Extending Findings on Task Specialization and Swarm Intelligence
The chosen article is the Evolution of self organized task specialization in robot swarms; to undertake a PhD level study that extends this research, I would first select a specific domain to research upon. Looking at the findings of this research in which the researchers conclude that task partition is favored in evolution when environmental conditions have opportunities that when exploited, reduce switching costs and that it would be possible to develop self organizing task specialization through the concept of partitioning, I would choose to extend the knowledge on task specialization from scratch, specifically on swarm intelligence. The research would proceed in the area of multi robot systems in the context of swarm intelligence that can be used in real world conditions, using an experimental research design. An area where such research is useful is in search and rescue operations, such as finding survivors after and/ or during natural disasters such as earthquakes or fires. The area of focus would enhance knowledge in the field of multi robot systems swarm intelligence as search and rescue operations and robotic evolution from scratch is a highly complex area of study. The thesis for such research would be on the idea of particle swarm optimization in the context of evolutionary principles developed by Darwin and applied in robots. The thesis would revolve around the principle of survival of the fittest which is a social exclusion mechanism. The thesis for this research would be based around the question;
Can real world missions involving search and rescue be accomplished through the use of a swarm of robots?
Swarm robotics can learn in an evolutionary manner based on Robotic Darwinian Particle Swarm Optimization architecture in which the robots are dynamically partitioned on the basis of the survival for the fittest theory
The thesis of focus is wide and so it would be solved effectively by tackling different subsidiary areas within the domain of the thesis. The robot autonomous deployment would be evaluated first, then the issue of communications and information sharing in environments that are faulty tackled. The adaptability would then be addressed in these environments before performance that can be proven estimated through the development of novel algorithms. This will be the crux of the research and testing the hypothesis; it must be proven, to a reasonable degree of statistical significance, that the proposed robotic swarm architecture (algorithms) will succeed in a real life mission. This is because swarm robotic algorithms have an inherent stochasticity that makes it almost impossible to predict the performance of a swarm of robots under different and/ or specific conditions. The thesis will be tested through the use of analytical and mathematical approaches by accurately estimating the performance of the robot swarms (collectively). These will be evaluated by analyzing the dynamism of the robots, their constraints in communication, ability to avoid obstacles, and their evolutionary properties which will then inform if the null hypothesis is accepted or rejected. The thesis will be tackled using an experimental approach through the use of novel algorithms, either developed from scratch or an improvement of existing algorithms, but essentially, develop a new algorithm (software) and use existing hardware (ANNs) for the research as well as existing simulation and testing software for ANNs evolutionary learning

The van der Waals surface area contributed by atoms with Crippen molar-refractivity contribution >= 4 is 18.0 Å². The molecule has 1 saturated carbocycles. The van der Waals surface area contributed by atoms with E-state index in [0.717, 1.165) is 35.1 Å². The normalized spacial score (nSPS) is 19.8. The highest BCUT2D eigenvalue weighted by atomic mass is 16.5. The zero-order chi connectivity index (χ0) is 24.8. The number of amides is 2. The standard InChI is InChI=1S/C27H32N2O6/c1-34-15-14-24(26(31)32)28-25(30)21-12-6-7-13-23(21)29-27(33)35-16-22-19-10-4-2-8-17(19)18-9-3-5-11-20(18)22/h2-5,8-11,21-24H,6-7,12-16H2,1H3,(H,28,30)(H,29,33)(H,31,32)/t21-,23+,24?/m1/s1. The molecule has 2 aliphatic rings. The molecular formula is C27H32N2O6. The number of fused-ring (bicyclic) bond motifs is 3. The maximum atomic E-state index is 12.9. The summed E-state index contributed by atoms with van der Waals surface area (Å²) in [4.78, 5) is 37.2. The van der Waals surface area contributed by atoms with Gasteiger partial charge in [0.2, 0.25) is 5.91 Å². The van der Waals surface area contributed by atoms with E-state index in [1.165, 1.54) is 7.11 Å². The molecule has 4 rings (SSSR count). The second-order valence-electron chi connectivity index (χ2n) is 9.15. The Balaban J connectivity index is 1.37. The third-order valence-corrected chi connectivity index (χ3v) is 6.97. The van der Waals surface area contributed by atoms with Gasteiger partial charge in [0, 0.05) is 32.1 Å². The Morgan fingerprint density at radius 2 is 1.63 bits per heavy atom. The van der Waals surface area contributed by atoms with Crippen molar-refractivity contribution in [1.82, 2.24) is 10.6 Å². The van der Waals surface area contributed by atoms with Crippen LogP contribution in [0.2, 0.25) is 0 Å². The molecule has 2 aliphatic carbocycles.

Objectives and Scope of Research
A Biological Area Where Computational Evolution Approach is Preferable
A biological area of interest that has sometimes baffled scientists is the intelligence (collective and cooperative) demonstrated by Cetaceans, the family of mammals that include whales and dolphins, with dolphins being a very interesting area of research. These group of mammals have demonstrated interesting cognitive abilities where they can be used, for instance, to detect bombs of nuclear material in water. Studying the evolutionary process by which these mammals evolved through observation can be draining and time consuming, requiring long periods of study that is not likely to be feasible for scientific purposes. As such, modern computational techniques are better suited for modeling such scenarios to enable the evolutionary development of the Cetaceans cognitive abilities be studied better. Evolution is a long process that can take thousands to millions of years; further, the evolution being evaluated in such a case is perceptive; intelligence rather than physical-biological, such as development of motion. Naturally, making observations in the real world too understand the evolution of such a phenomenon as intelligence can be a very long drawn affair. Cognitive development and intelligence has long been considered to have been triggered through social interactions where social cooperation and working together can trigger brain evolution. These phenomena can best be studied and understood computationally through the use of ANNs (artificial neural networks) where challenging neural tasks and how they are tackled can best be studied and understood.